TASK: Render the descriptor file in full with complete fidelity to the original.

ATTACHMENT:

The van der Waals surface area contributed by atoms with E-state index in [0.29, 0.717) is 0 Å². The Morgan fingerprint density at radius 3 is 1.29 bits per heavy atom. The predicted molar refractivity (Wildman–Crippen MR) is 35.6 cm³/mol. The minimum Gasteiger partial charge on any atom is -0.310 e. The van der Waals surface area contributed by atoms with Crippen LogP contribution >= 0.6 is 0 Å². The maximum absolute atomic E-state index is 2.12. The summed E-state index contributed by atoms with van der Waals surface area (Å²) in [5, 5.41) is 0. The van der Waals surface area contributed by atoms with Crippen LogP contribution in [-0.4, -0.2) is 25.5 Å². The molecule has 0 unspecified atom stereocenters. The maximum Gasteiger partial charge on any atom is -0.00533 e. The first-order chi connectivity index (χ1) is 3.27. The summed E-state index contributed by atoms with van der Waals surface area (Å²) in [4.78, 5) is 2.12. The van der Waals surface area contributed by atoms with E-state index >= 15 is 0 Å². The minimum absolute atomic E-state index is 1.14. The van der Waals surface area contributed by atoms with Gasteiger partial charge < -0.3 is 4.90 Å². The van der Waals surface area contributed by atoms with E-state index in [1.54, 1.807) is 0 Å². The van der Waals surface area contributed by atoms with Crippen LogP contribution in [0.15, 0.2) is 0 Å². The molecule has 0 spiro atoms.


The van der Waals surface area contributed by atoms with E-state index in [0.29, 0.717) is 0 Å². The Morgan fingerprint density at radius 3 is 1.29 bits per heavy atom. The predicted molar refractivity (Wildman–Crippen MR) is 35.6 cm³/mol. The minimum Gasteiger partial charge on any atom is -0.310 e. The van der Waals surface area contributed by atoms with Crippen LogP contribution >= 0.6 is 0 Å². The maximum absolute atomic E-state index is 2.12. The summed E-state index contributed by atoms with van der Waals surface area (Å²) in [5, 5.41) is 0. The van der Waals surface area contributed by atoms with Crippen LogP contribution in [-0.4, -0.2) is 25.5 Å². The molecule has 0 unspecified atom stereocenters. The maximum Gasteiger partial charge on any atom is -0.00533 e. The first-order chi connectivity index (χ1) is 3.27. The summed E-state index contributed by atoms with van der Waals surface area (Å²) in [4.78, 5) is 2.12. The van der Waals surface area contributed by atoms with E-state index >= 15 is 0 Å². The minimum absolute atomic E-state index is 1.14. The van der Waals surface area contributed by atoms with Gasteiger partial charge < -0.3 is 4.90 Å². The van der Waals surface area contributed by atoms with E-state index in [1.54, 1.807) is 0 Å². The van der Waals surface area contributed by atoms with Crippen LogP contribution in [0.15, 0.2) is 0 Å². The molecule has 0 spiro atoms.